With hopes and dreams as true and high as mine.

My country's skies are bluer than the ocean,
And sunlight beams on cloverleaf and pine.
But other lands have sunlight too and clover,
And skies are everywhere as blue as mine.
Oh hear my song, oh God of all the nations,
A song of peace for their land and for mine.

Another verse by Josh Mitteldorf, for difficult times

When nations rage, and fears erupt coercive,
The drumbeats sound, invoking pious cause.
My neighbors rise, their stalwart hearts they offer,
The gavels drop, suspending rights and laws.
While others wield their swords with blind devotion;
For peace I'll stand, my true and steadfast cause.

A verse by Georgia Harkness

May truth and freedom come to every nation;
May peace abound where strife has raged so long;
That each may seek to love and build together,
A world united, righting every wrong;
A world united in its love for freedom,
Proclaiming peace together in one song.
And second, words of Jesus of Nazareth in John 14:27

"Peace I leave with you;
my peace I give you.
I do not give to you as the world gives.
Do not be troubled and do not be afraid."
How do you imagine peace? What would it look like? What does it looke like? When have you felt most at-peace? Share your thoughts and stories on the blog to help in the sermon creation and discussion at Fruitvale Church.

Saturday, December 02, 2006


A pastor friend, Matt Prinz, recently gave me an article on The Art of Olafur Eliasson, "Seeing Things" from the New Yorker Magazine (11/13/06). I'm not as savy and conversant in terms of the Art World as Matt is. It turns out Oalfur Eliasson is quite the current (and recent past) sensation in the world of Art.

Eliasson seeks to create an experience through his art, to invite us to reconnect with the larger world that we often take for granted, through an intense and intentional exprience of the world through his installations. In the article he talks about a show he was installing for the Tanya Bonakdar Gallery in Chelsea. Commenting on the show in the New Yorker interview he said "A show like this comes out of the laboratory. It's not about foil and water. It's about how we feel about those things. The pool is a machine that can produce a phenomenon, but I'm very aware that it can come close to being a setup. ... Working on the idea of experience is something intimate. Speaking with you, now, will change the way I see when I return to the gallery." Of course for some critics the verdict is still out in regards to whether or not Eliasson's work (like dumping non-toxic substances in a river in Sweden in order for city residents to (re)become aware of the beauty and movement of the river in their midst) can really count as "art" in the traditional sense of the word.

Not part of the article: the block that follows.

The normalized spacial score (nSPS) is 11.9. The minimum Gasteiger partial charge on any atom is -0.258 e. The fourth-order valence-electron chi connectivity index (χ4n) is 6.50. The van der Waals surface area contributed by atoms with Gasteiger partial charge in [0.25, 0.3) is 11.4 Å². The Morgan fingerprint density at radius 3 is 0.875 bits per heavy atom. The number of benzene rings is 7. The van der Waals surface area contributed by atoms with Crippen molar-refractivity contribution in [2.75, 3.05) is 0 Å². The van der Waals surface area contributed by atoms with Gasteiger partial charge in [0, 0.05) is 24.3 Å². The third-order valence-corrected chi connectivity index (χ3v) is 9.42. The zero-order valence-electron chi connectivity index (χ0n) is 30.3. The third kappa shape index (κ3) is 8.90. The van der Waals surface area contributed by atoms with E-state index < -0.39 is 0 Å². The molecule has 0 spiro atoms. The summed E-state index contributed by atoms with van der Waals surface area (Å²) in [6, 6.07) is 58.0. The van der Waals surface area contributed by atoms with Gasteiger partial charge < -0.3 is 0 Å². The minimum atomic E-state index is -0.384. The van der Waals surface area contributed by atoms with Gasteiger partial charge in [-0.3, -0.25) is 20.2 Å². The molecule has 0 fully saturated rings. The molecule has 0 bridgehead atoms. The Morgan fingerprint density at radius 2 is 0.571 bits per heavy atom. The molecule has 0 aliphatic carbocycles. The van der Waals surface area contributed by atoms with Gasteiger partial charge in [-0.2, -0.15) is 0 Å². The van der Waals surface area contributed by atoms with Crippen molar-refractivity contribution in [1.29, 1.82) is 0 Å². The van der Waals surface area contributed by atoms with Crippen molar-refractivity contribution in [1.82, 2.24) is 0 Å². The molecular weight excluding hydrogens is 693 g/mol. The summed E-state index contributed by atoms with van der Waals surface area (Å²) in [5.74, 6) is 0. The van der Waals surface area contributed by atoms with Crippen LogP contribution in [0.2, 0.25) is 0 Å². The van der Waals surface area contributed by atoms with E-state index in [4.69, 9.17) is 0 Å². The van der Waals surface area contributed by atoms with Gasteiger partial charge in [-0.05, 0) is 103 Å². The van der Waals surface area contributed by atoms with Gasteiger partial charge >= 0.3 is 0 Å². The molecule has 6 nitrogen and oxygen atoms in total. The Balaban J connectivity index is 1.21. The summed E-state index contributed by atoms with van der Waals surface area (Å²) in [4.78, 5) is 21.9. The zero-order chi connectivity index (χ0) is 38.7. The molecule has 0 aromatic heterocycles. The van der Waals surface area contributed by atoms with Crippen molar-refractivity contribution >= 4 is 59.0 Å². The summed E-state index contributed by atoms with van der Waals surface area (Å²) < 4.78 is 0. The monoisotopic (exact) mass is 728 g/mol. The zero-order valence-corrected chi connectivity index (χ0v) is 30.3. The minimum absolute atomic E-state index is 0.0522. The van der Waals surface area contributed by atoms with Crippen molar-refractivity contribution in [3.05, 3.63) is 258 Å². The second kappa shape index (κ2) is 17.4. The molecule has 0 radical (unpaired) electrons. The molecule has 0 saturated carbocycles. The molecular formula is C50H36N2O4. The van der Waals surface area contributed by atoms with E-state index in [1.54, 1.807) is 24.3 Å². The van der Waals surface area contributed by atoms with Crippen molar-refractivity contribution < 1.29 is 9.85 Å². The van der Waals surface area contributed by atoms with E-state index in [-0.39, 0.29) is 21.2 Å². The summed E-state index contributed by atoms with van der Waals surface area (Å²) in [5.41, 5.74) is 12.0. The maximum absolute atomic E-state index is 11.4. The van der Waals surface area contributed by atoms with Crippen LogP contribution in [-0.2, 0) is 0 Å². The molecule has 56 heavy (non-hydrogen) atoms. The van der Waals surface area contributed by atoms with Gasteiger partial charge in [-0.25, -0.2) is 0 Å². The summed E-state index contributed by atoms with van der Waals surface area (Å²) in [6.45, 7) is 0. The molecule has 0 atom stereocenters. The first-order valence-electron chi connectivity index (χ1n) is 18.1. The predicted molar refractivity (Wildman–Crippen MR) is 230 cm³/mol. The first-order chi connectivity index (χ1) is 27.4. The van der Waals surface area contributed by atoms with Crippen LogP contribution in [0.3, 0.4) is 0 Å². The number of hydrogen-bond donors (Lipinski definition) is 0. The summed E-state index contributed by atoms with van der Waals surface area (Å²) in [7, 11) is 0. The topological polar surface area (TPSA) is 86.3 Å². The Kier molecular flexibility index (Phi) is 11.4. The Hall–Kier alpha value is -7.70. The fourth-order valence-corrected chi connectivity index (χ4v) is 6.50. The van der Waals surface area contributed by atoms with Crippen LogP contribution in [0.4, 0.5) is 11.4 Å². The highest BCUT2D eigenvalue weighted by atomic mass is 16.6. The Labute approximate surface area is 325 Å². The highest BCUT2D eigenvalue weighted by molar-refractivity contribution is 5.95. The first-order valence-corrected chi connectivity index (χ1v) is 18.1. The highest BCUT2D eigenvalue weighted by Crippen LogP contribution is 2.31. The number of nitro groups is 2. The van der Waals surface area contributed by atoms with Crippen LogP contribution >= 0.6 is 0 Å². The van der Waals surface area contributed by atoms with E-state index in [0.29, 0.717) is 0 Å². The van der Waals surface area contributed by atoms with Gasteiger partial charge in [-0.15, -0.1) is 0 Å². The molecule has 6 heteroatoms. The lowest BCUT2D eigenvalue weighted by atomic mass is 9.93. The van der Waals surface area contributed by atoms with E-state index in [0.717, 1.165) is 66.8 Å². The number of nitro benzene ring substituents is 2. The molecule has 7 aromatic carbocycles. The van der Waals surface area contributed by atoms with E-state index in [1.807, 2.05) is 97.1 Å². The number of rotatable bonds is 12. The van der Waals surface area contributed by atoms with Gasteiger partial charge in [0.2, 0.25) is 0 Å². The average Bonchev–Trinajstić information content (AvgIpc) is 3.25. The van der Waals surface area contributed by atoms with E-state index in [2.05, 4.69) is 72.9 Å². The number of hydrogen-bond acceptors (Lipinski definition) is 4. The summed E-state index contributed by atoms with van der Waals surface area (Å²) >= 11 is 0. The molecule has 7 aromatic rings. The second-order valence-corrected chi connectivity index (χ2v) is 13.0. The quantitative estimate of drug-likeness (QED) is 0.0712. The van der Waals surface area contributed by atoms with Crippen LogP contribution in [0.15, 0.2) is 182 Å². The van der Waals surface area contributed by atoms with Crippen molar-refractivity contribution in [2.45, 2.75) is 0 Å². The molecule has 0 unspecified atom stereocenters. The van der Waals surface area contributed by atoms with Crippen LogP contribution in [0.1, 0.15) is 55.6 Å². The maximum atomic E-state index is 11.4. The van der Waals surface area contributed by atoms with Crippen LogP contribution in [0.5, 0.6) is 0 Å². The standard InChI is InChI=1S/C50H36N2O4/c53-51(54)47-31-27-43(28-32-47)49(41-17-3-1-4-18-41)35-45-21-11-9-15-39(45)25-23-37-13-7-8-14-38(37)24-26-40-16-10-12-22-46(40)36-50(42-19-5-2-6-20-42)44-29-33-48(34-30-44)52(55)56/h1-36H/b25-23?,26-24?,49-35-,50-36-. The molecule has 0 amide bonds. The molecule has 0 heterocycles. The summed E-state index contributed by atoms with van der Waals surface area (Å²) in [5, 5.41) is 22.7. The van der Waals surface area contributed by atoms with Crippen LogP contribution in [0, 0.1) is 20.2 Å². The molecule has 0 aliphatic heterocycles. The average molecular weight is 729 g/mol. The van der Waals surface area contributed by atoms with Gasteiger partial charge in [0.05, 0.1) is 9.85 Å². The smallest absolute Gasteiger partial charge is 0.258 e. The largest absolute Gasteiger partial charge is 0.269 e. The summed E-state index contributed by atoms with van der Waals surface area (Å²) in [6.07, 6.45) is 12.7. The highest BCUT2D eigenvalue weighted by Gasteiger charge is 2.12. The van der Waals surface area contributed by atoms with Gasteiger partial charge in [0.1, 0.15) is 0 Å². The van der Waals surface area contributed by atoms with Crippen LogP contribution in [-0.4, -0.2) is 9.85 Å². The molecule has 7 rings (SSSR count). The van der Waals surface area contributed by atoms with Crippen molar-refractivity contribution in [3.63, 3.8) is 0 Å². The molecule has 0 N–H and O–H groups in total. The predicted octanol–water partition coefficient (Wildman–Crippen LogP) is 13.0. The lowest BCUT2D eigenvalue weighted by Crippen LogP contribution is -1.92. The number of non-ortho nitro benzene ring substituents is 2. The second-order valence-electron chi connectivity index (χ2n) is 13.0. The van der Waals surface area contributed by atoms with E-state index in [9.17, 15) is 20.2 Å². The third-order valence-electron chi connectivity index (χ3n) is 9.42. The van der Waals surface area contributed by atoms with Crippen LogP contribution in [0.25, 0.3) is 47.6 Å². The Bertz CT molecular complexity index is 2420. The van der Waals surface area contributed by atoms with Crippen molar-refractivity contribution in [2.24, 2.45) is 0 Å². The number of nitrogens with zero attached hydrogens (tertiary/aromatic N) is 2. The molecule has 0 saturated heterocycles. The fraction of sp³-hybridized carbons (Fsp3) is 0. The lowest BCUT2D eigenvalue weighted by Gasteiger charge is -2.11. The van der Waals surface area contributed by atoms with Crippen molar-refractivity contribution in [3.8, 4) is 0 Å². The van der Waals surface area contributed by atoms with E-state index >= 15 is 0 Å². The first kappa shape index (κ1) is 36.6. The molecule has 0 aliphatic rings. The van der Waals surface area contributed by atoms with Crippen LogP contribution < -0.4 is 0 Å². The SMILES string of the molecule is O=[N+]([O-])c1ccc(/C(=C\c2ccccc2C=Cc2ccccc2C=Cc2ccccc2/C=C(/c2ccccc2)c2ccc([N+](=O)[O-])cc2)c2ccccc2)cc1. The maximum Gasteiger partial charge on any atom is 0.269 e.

Eliasson's comments and vision of art made me think about worship and the church. It also reminded me of one of the widely-published thinkers of the Emergent Church - or Post-Modern Circle of Thought - in Contemporary American Chrisianity: Leonard Sweet. Sweet talks about The epistemology of digital culture, offering an acronym for that in the word EPIC: E=experiential; P=participatory; I=image-rich; C=connective. His thought is that worship in a postmodern context has to prioritize the digital culture in which we live. One of the main aspects of his thoughts intersects with much recent philosophy (Paul Ricoeur for example) and the work of Eliasson (experience his art at the SF MOMA next Fall - it'll be a major survey of his work entitled "Take Your Time: Olafur Eliasson).

All this makes me wonder about Christian Worship. Often I've been to worship services which were much more about information than about experience. Worship was focused on what it intellectually means to be a Christian, than enabling me to practice my faith in discipleship. They were more like a "how-to-succeed" seminar or a group-therapy-session-of-encouragement, than some sort of communal gathering aiming to experience as a gathered community the presence, purpose, and passion of God. I think worship is more about providing consistent, intentional experiential celebrations of God's nature, purpose, desires, grace, and call to community - all hoping that God's Holy Spirit will show up to transform our best intentions into a living experience of God. The worship celebrations I remember were such experiences of hopeful anticipation, eye-opening celebration, and life-transforming revelation.

Some might say that like Eliasson's work, such experiential worship is more of a subjective or ego-driven stunt than a meaningful and meaning-making service of worship. Does experiential-ness trump information? Or is it just a gimmick?

What experiences of God have you had in a worship setting? How are/were they different than other experiences of the Divine that you've had outside of a formal worship setting (like in nature, daily life, or through art)? How do you think an emphasis on "experience" might be enriching or distracting to our traditional form of Worship in the Reformed Tradition?

(Image Credits - in descending order
1. The Kaleidoscope - Rostock, Germany
2. The Weather Project - London, The Tate
3. Double Staircase - Essen, Germany

More Images of his work at flickr

Thursday, November 30, 2006

Advent Letter to a Christian Nation
- An editorial from Monte McClain –

The current best seller nonfiction book list contains two books written by atheists challenging the practice of religion, asserting that it actually contributes to turbulence, turmoil and terror in our world as opposed to spreading peace, community, and unity. The God Delusion (Richard Dawkins) and Letter to A Christian Nation (Sam Harris) are challenging challenges to the belief, practice and worldview that shape our lives as disciples of Christ as well as that gather us into a community of faith. As I read the latter, I found myself wanting to shout out, “but… I don’t live my faith like that!” What was described and criticized in terms of Christian doctrine, dogma, and political stance only hints at describing a part of the larger diversly different Christian Community in our United States.